The Winchester

"Not all those who wander are lost" – Tolkien

Holy Brook – November 2010

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‘Gimme Shelter

It’s that other thing in Reading we just hadn’t done. Holy Brook has largely been ignored on the assumption that it probably wasn’t much good, it definitely wasn’t very big, it wasn’t a drain, it wasn’t a sewer, it was just a bit of a trickle that got in the way and so was covered at some point. Nevertheless, these things do need looking into.

I met up with Gorbotch, we kitted up in our waders, outside my house. That was wierd. We then walked the 10 minutes or so to the point we made entry, which was as simple as lowering ourselves in.

The upstream end looked like there was more cover, downstream clearly opened out again after no more than 20 metres, so we splashed our way up the tunnel, with the waters splashing around our knees.

The tunnel was about 2 metres tall, arched, stock-brick and most likely built at some point in the 1800s. It wasn’t hugely elegant; it didn’t have the style of London’s Victorian brickwork. [No Bazalgette in ‘Ding].

We walked through some modern box culvert sections, as well as vaulted brick. The surface was full of bricks and waste, including several cans of Special Brew. After a short while the tunnel opened up again, running past the backyard of a local Indian.


The light shining slightly upstream of this pic is the skylight into a lingerie shop that we dubbed ‘The Gloryhole’ mainly because it’s views into a shop full of underwear.


After this unusual feature, the height dropped to a mere 4 foot, but eventually it opened out to a section we referred to as the air raid shelter, a section of corrugated metal that resembled an Anderson Shelter. This was hard to walk on, and due to the circular nature of the base of the tunnel, it was deeper too. My waders were breached. This section felt familiar, quite a lot in common with some of Dover’s deep shelters.

The Air Raid Shelter

This opened out after a short while to an old brick section, which led to the tallest section of the culvert and the eventual opening out again in the rear of the Oracle shopping centre.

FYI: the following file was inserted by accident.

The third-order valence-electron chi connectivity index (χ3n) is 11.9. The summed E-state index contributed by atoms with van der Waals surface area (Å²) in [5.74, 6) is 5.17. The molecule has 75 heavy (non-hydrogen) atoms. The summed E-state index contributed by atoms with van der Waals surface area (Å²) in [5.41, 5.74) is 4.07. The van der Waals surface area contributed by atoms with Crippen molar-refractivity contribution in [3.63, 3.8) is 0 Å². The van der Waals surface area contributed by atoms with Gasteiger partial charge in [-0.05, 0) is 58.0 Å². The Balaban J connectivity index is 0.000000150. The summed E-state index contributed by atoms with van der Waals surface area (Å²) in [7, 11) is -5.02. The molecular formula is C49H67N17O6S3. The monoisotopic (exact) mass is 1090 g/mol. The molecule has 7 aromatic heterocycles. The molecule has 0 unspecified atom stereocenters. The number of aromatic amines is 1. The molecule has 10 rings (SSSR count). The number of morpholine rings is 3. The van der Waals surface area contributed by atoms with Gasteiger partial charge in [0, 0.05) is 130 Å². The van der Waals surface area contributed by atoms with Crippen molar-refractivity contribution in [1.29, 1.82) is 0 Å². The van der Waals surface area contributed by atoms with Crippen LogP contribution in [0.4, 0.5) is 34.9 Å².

We walked back and agreed to see the other end of the culvert by The Blade, which was just an open section and a concrete box culvert, eventually feeding back into the Kennet and Avon Canal.


We both enjoyed Holy Brook; there’s a lot of different types of culvert there and for such a short stretch (half a mile), there’s no repetitive boring sections.

Written by Winch

November 18th, 2010 at 11:19 pm

Posted in Drains

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4 Responses to 'Holy Brook – November 2010'

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  1. […] inflatable boat down the river with me, taking in some of Reading’s other watercourses too. Holy Brook stretches for a couple of kilometers and although not as open, offers a cosy excursion for those […]

  2. I’ve kayaked down around here a few times. I’ve heard rumours that it leads under the Abbey ruins somewhere?

    Great photos!


    14 Mar 13 at 3:29 pm

  3. It skirts the outside but I don’t think it goes under the ruins themselves – thanks!


    15 Mar 13 at 10:09 pm

  4. Very nice, I want to do. In Abingdon so not to far. 2 things between home and Reading tomorrow if still into this. not underground tomorrow, a lot easier, old buildings.I found another, a newspaper piece, he did another way but all I can find is the not nice way. another underground jolly in reading. Wont say to much on here. any chance of a email. got an idea. Realise this was 11 years ago and you might not even be here now.

    2 things in reading, your thing and another similar. Just want to see if point you went in is what I would pick. Google and streetview is your friend. All details in business page for drone or a bit on YT. or this I guess, filled in email. Says it will hide it, not to you maybe.

    Daniel Glover

    16 Jul 21 at 10:47 am

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